U.S. businesses struggle to find workers with certain key skills, but a quarter of young men drop out of high school. Does we need to rethink how we train kids for jobs?
The idea of the apprentice is more musty than fresh, conjuring images either of runaway mops and buckets or Charles Dickens-era child servitude. And let's be honest, whatever it's real worth vocational training doesn't exactly sound sexy either, as it's most often discussed here in America in conjunction with struggling or at-risk youth. For all the recent hubbub about the cost of attending and the burden of student loan debt, college is still where it's at (unless you're Rick Santorum). But does that need to change?
Two different but interesting posts out recently come at this question from different angles, but both should be of interest to business owners, as they directly concern providing companies with more of the skilled workers they need. The first from top economics blog Marginal Revolution points to a recent Chronicle of Higher Education piece by the post's author, George Mason university professor Alex Tabarrok. The piece argues that college has been oversold and advances the case for alternate education paths. Tabarrok writes:
In the 21st century, an astounding 25 percent of American men do not graduate from high school. A big part of the problem is that the United States has paved a single road to knowledge, the road through the classroom. "Sit down, stay quiet, and absorb. Do this for 12 to 16 years," we tell the students, "and all will be well." Lots of students, however, crash before they reach the end of the road. Who can blame them? Sit-down learning is not for everyone, perhaps not even for most people. There are many roads to an education.
Consider those offered in Europe. In Germany, 97 percent of students graduate from high school, but only a third of these students go on to college. In the United States, we graduate fewer students from high school, but nearly two-thirds of those we graduate go to college. So are German students poorly educated? Not at all.
Instead of college, German students enter training and apprenticeship programs—many of which begin during high school. By the time they finish, they have had a far better practical education than most American students—equivalent to an American technical degree—and, as a result, they have an easier time entering the work force. Similarly, in Austria, Denmark, Finland, the Netherlands, Norway, and Switzerland, between 40 to 70 percent of students opt for an educational program that combines classroom and workplace learning.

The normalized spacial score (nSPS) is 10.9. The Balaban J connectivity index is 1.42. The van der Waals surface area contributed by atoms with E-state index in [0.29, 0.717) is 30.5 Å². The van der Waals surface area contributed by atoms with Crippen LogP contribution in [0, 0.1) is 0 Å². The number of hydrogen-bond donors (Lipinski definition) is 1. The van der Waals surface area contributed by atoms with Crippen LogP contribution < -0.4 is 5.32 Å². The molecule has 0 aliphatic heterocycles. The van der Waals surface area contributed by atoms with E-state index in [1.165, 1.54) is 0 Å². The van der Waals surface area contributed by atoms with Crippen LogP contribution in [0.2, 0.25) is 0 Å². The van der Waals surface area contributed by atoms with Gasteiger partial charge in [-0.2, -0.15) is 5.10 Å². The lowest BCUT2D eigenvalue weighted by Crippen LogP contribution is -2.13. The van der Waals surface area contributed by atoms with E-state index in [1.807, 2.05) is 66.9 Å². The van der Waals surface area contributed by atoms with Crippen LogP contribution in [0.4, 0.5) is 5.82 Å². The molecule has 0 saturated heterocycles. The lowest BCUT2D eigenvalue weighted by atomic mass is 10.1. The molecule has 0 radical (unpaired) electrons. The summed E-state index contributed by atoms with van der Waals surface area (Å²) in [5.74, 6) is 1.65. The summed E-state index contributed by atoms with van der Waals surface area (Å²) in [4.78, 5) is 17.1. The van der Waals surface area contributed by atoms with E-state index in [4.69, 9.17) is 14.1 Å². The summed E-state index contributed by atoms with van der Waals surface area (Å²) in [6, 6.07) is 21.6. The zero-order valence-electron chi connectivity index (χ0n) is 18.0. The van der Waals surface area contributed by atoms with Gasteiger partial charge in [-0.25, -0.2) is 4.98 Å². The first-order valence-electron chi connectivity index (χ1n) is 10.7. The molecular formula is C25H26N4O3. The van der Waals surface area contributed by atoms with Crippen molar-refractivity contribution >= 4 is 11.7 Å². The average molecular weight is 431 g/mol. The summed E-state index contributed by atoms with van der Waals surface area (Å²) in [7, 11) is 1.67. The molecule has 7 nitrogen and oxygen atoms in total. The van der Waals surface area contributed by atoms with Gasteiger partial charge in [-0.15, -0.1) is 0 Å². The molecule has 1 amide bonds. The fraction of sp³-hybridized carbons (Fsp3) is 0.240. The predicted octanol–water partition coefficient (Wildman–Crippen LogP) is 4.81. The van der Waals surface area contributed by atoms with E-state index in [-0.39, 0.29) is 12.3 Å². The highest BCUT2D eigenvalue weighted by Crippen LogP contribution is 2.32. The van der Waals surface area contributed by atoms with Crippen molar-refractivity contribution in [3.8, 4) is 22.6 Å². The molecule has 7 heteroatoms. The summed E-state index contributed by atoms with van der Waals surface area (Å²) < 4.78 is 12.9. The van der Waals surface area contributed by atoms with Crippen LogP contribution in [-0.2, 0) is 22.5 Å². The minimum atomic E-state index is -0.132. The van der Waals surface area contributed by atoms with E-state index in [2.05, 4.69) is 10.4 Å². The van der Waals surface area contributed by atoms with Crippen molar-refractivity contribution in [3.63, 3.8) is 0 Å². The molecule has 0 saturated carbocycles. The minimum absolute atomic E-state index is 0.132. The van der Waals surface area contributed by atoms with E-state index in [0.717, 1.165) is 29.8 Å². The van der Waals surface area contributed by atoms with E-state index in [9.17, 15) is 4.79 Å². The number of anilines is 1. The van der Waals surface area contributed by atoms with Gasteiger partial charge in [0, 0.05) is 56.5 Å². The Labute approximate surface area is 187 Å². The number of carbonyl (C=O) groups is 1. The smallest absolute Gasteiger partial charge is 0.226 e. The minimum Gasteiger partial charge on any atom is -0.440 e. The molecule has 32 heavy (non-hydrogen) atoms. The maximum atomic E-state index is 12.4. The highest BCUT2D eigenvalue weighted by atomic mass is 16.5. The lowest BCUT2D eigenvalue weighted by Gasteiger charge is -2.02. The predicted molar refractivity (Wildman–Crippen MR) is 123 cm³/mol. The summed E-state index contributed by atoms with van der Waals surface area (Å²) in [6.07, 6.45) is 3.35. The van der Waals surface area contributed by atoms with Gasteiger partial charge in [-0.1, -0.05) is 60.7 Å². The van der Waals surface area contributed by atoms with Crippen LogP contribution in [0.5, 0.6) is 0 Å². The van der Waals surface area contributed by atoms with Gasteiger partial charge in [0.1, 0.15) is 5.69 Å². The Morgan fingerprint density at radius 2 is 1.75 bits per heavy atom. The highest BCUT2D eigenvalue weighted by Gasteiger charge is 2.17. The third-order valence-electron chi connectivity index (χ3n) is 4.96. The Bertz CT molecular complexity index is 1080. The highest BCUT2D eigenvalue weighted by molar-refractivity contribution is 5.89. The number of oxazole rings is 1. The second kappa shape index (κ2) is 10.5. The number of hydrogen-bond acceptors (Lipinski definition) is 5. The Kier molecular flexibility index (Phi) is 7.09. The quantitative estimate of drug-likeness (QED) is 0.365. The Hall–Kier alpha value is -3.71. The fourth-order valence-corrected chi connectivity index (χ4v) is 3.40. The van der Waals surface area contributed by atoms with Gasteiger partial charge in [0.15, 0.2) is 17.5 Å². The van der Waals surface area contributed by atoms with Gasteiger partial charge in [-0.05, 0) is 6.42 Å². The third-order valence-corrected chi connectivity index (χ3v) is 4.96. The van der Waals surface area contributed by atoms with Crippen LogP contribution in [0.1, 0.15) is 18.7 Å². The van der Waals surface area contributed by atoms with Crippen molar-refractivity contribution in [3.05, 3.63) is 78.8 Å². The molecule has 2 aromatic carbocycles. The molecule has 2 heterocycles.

Of course, in Germany students must also choose an academic or vocational path quite early (around 12) and have a harder time shifting direction should they discover a late blooming interest in another field, a concept that might be harder to sell in America where reinvention is celebrated and the early tracking of students is feared for its potential to perpetuate inequalities. But Tabarrok is correct in pointing out that having such narrow options for gaining marketable skills is lousy for many students, lousy for many employers and lousy for the economy as a whole.
Fast Company may have found another home grown solution to part of the problem, one that also embraces the apprenticeship model. The piece by E.B. Boyd profiles a new Hacker School aimed at ending Silicon Valley's perpetual struggle to find enough trained engineers. The school, which is based in New York, joins several other ventures aiming to train techies, including Code Academy and Dev Bootcamp, but with some key differences from the other options. It lasts three months, has no classes and charges zero tuition. Boyd explains:
The three [founders] make money through Hackruiter, a separate arm of their venture, when companies like Airbnb snap up the participants. (The average recruiting fee is $20,000, the industry standard.)
And once school opens, there's no instruction. Instead, participants work side-by-side on personal projects, usually involving open-source software. The learning comes by being jammed together in the same place and having smart people nearby to learn from and ask questions of. "It's like a writers retreat for computer programmers," Albert tells Fast Company.
The school is attracting VC funding and is currently training up its third bunch of recruits.
Do you think apprenticeship-type programs are the right prescription for what ails the U.S. education system?
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